Stanwick, in North Yorkshire, is an Oppidum which is free to visit. Oppida are Iron Age ramparts that enclosure a large space, which often contain large amounts of settlement archaeology. They are traditionally seen as "proto-towns" as the Romans refer to them as such; the name comes from the Latin meaning "town". In Britain and the continent many have some features that make them seem like a "proto-town" but Stanwick is almost unique in the huge space that seems to be empty and not doing anything! Usually they lasted for about 100 years but not Stanwick. The most pressing question has been to investigate why Stanwick appeared to be abandoned after about 30 years. Was it built to fend off the Romans? Or to impress them? While there is no definite account of abandonment it is probable that the Romans moved into the area at about the time when Stanwick was abandoned. This was based on Mortimer Wheeler's conclusions when he excavated the ramparts and he reckoned that the Oppidum met a violent end and wasn't used afterwards. However, Colin's research and excavations have demonstrated that Stanwick was in use well before the building of the ramparts, probably about 100 years before. But, the structures at Stanwick at this time were unlikely to have been permanent structures because the excavations showed rapid construction and demolition phases. The structures would be rebuilt over a number of years when they were being used. This is being seen in a number of Iron Age sites in Britain, and it is likely to have a religious or ceremonial function. Having said this there are permanent structures but they only arrive with the ramparts. The site was also likely to have been used after the abandonment of the site for its original purpose as a ceremonial space. Stanwick may also be the crossing point between the west-east route for the Pennines and north-south, roughly following the modern A1.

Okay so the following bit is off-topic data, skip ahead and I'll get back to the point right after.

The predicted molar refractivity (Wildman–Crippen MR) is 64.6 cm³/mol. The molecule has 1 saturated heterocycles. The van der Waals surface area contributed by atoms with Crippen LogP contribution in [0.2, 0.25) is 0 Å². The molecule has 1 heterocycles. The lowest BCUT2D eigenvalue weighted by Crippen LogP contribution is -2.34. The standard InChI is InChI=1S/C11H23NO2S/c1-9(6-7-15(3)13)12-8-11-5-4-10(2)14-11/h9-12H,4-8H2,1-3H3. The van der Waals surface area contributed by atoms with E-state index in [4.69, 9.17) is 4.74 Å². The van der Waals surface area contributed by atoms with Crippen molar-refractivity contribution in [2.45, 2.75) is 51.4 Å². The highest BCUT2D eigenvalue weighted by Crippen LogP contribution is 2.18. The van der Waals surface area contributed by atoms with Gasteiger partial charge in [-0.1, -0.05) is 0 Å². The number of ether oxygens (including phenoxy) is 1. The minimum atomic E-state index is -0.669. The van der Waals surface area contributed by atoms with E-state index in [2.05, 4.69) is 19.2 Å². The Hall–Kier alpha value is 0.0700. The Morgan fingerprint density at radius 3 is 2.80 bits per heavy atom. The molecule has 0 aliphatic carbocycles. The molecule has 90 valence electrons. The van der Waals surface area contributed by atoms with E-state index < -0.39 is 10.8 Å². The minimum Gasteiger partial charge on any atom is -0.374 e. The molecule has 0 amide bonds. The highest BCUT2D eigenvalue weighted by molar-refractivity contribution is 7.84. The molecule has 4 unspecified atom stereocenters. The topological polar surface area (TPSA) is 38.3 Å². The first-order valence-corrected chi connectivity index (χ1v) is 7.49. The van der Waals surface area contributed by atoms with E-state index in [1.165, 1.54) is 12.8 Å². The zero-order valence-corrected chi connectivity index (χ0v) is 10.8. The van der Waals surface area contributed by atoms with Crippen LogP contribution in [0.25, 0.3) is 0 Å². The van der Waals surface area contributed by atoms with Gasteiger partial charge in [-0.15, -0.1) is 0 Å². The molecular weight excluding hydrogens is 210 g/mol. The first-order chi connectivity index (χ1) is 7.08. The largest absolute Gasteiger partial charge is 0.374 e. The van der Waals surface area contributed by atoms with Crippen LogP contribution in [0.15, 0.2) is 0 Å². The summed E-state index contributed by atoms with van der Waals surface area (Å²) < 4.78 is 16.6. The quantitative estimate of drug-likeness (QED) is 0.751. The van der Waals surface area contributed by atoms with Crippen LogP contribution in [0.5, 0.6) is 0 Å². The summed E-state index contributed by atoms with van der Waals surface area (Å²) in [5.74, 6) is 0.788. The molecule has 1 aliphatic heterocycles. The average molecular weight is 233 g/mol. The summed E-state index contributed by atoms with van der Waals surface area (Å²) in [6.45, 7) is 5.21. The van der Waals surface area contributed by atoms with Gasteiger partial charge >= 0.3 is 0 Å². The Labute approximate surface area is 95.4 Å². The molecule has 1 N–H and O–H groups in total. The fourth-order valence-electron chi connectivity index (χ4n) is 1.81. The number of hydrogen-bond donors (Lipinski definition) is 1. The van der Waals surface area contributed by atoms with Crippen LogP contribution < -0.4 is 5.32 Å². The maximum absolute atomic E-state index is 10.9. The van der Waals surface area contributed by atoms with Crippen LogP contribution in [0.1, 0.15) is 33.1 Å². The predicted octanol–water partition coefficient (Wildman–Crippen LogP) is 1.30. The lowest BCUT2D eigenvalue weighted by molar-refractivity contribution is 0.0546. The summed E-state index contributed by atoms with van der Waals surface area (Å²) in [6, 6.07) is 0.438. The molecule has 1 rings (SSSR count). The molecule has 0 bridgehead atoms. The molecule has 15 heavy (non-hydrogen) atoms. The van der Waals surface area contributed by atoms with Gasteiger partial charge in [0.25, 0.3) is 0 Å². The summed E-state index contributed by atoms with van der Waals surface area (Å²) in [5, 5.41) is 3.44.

Wheeler also believed that Stanwick was heavily occupied with lots of housing. However, this has been thoroughly proven to not be the case. Even at the height of Stanwick's life there were only a few permanent houses on site. These also seem to coincide with the first trading links with the Romans, perhaps suggesting high status contacts or at least middle men, with artefacts travelling far and wide; some artefacts come from Africa! The evidence for agriculture comes after the abandonment in 70 AD, and is likely to be medieval, although a number of prehistoric field boundaries and houses have been found as crop and soil marks around Stanwick. The space made by the ramparts/earthworks has been shown to have been a largely boggy area, roughly where the Mary Wild Beck is today. There is a lot of evidence for Iron Age groups using water as a sacred space, and there are a limited number of depositional offerings around Stanwick. But, the biggest development in terms of archaeological evidence is the burials. These seem to have been interred in ditches in both the houses and the large ramparts. In particular skulls with weapons are being found in the ramparts. It has been estimated that the ramparts (8 Kilometres/ 5 miles in total!) could contain up to 500 skulls based on current excavation statistics! So could Stanwick be a giant graveyard? Or more likely, the ramparts are on the highest parts of land in the area, so the emphasis is on displaying the importance of the site.